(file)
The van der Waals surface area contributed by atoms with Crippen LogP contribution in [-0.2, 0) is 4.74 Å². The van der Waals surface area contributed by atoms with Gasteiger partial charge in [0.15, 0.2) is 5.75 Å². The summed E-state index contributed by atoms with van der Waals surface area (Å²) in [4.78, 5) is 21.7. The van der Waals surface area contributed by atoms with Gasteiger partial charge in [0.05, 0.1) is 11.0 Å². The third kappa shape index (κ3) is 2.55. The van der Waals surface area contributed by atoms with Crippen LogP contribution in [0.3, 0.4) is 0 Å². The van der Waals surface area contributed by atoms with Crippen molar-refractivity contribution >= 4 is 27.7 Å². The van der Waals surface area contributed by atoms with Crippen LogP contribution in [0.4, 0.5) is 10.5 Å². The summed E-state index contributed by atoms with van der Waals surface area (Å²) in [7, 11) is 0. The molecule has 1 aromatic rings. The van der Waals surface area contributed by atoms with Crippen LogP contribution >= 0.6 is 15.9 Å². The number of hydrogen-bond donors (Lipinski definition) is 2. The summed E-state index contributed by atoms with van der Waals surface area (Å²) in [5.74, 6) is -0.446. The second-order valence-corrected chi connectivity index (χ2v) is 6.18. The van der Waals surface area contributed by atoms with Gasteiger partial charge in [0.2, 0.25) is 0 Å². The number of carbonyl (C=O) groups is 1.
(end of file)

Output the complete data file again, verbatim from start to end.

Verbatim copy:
The van der Waals surface area contributed by atoms with Crippen LogP contribution in [-0.2, 0) is 4.74 Å². The van der Waals surface area contributed by atoms with Gasteiger partial charge in [0.15, 0.2) is 5.75 Å². The summed E-state index contributed by atoms with van der Waals surface area (Å²) in [4.78, 5) is 21.7. The van der Waals surface area contributed by atoms with Gasteiger partial charge in [0.05, 0.1) is 11.0 Å². The third kappa shape index (κ3) is 2.55. The van der Waals surface area contributed by atoms with Crippen LogP contribution in [0.3, 0.4) is 0 Å². The van der Waals surface area contributed by atoms with Crippen molar-refractivity contribution >= 4 is 27.7 Å². The van der Waals surface area contributed by atoms with Crippen LogP contribution in [0.4, 0.5) is 10.5 Å². The summed E-state index contributed by atoms with van der Waals surface area (Å²) in [7, 11) is 0. The molecule has 1 aromatic rings. The van der Waals surface area contributed by atoms with Crippen LogP contribution >= 0.6 is 15.9 Å². The number of hydrogen-bond donors (Lipinski definition) is 2. The summed E-state index contributed by atoms with van der Waals surface area (Å²) in [5.74, 6) is -0.446. The second-order valence-corrected chi connectivity index (χ2v) is 6.18. The van der Waals surface area contributed by atoms with Gasteiger partial charge in [0.2, 0.25) is 0 Å². The number of carbonyl (C=O) groups is 1.